All Posts for May 2018

Sprouted Lentil Slaw

Wednesday, May 30th, 2018

Every year I plan on posting a sprout article with a recipe. I know I have written about lentils before, but I never made a lentil slaw, so the directions for the sprouting may be a repeat.

Also, this is one of the recipes I call “Cooking by Your Apron Strings,” because the amounts are very flexible. Since this is a kind of coleslaw, you are free to use your special ingredients instead of mine, and just add the sprouts.

 

 

Utensils: Jar for sprouting, net and rubber band for sprouts, mixing bowls, strainer, cutting board and knife, steamer with pot for water, serving bowl
Prep. Time: About 1/2 hour with seeds already sprouted (2 days)
Cooking Time: None
Categories: Vegan, Gluten Free, No Sugar Added

Ingredients

1/2 cup dry lentils (brown or green, French, beluga) from health food store (more germination)
water for soaking and sprouting
1 cup chopped or grated cabbage (red or green)
1/2-3/4 cup minced veggies that you like (carrots, scallions, peppers, celery, etc.)
1/4 cup sesame tahini
juice of 1/2 lemon
1/4 tsp salt (optional)
1/2 or more water to thin tahini (depends on brand)
1 dill pickle, minced
lettuce for lining dish

Directions


Two days before:

  1. Wash lentils well. Drain in colander and place in a quart jar with a wide mouth. Cover with  netting, old pantyhose, or cheesecloth and secure with a rubber band. Fill with more than enough water to cover. Soak overnight and drain well the next morning. PLace jar on its side.
  2. At least 2 times per day, rinse and drain the lentils well. (Sitting in water makes them rot.)
  3. By the second or third day, depending on how warm it is, the tails should emerge.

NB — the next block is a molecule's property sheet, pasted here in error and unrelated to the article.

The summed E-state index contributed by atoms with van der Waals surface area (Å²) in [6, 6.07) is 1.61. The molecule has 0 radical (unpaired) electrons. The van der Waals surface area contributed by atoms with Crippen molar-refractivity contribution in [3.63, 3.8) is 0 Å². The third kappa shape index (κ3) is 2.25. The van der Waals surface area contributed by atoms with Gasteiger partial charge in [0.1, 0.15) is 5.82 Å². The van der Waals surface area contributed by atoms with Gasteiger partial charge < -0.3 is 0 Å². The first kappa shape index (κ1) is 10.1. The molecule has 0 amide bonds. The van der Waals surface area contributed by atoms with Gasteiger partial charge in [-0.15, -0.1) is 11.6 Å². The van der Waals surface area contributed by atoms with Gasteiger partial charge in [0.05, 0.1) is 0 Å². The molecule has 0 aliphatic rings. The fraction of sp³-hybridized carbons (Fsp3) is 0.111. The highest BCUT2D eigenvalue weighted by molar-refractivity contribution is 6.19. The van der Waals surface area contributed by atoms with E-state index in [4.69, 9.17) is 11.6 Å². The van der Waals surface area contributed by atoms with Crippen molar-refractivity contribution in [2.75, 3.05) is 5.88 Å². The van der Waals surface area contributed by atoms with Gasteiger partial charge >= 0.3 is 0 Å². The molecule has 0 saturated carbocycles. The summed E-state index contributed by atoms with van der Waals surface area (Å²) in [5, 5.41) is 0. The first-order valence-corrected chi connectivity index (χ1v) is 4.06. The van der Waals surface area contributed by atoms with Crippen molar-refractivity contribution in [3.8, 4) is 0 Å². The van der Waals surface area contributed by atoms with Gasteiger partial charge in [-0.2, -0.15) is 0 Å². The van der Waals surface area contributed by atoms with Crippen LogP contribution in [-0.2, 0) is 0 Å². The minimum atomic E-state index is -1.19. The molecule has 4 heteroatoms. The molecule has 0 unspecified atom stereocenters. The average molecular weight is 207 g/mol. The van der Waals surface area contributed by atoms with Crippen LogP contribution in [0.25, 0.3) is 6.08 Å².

4. Place in a steamer basket and steam only 5 or 6 minutes. Remove and place in fridge.

    Slaw directions:

  5. Mix cabbage, minced veggies, and sprouts from fridge in a large mixing bowl.
  6. In a smaller bowl, add tahini, lemon, salt if using, and 1/2 cup water. Mix well. If not almost pourable, add more water, a little at a time to get a smooth dressing. Add to slaw. Mix well.
  7. Stir in minced pickle. (If your pickles are very salty, omit salt in step 6.)
  8. Place a large leaf of organic lettuce on a small serving plate. Spoon on slaw and enjoy!

Variations: Add sesame seeds, garnish with dill or fennel fronds

May is National Mental Health Month

Monday, May 28th, 2018

Sorry for the delay of this important posting. I have been working all month on an essay about depression for an online magazine called Recovery Diaries. The article will not appear until October, so I am posting some quotes from books and magazines on depression in my library that I hope you will find helpful.

In Kay Redfield Jameson’s memoir of moods and madness (subtitle), she writes in the Epilogue:”Depression is awful beyond words or sounds or images; I would not go through an extended one again….Even when I have been most psychotic—delusional, hallucinating, frenzied—I have been aware of finding new corners in my mind and heart….I cannot imagine becoming jaded to life, because I know those limitless corners, with their limitless views.”

Note: The author is Professor of Psychiatry at the Johns Hopkins School of Medicine and her courage and strength are evident in this memoir.